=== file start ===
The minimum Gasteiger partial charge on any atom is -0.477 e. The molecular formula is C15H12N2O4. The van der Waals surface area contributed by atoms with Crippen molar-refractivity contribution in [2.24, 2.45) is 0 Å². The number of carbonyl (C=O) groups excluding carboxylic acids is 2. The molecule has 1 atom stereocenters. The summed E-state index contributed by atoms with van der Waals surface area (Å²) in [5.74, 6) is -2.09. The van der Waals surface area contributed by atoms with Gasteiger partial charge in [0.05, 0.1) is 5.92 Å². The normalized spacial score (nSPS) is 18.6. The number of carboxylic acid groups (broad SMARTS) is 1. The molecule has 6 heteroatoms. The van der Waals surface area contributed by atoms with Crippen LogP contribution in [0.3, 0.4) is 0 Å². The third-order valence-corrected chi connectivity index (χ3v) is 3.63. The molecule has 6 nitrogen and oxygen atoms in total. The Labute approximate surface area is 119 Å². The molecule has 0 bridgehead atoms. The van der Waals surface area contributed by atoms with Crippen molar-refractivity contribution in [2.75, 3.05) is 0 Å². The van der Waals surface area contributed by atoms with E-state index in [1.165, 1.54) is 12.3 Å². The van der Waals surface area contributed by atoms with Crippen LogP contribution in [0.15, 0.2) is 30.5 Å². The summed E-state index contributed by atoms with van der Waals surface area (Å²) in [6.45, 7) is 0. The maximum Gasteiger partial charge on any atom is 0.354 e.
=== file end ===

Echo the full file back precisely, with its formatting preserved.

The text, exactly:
The minimum Gasteiger partial charge on any atom is -0.477 e. The molecular formula is C15H12N2O4. The van der Waals surface area contributed by atoms with Crippen molar-refractivity contribution in [2.24, 2.45) is 0 Å². The number of carbonyl (C=O) groups excluding carboxylic acids is 2. The molecule has 1 atom stereocenters. The summed E-state index contributed by atoms with van der Waals surface area (Å²) in [5.74, 6) is -2.09. The van der Waals surface area contributed by atoms with Gasteiger partial charge in [0.05, 0.1) is 5.92 Å². The normalized spacial score (nSPS) is 18.6. The number of carboxylic acid groups (broad SMARTS) is 1. The molecule has 6 heteroatoms. The van der Waals surface area contributed by atoms with Crippen LogP contribution in [0.3, 0.4) is 0 Å². The third-order valence-corrected chi connectivity index (χ3v) is 3.63. The molecule has 6 nitrogen and oxygen atoms in total. The Labute approximate surface area is 119 Å². The molecule has 0 bridgehead atoms. The van der Waals surface area contributed by atoms with Crippen molar-refractivity contribution in [2.75, 3.05) is 0 Å². The van der Waals surface area contributed by atoms with E-state index in [1.165, 1.54) is 12.3 Å². The van der Waals surface area contributed by atoms with Crippen LogP contribution in [0.15, 0.2) is 30.5 Å². The summed E-state index contributed by atoms with van der Waals surface area (Å²) in [6.45, 7) is 0. The maximum Gasteiger partial charge on any atom is 0.354 e.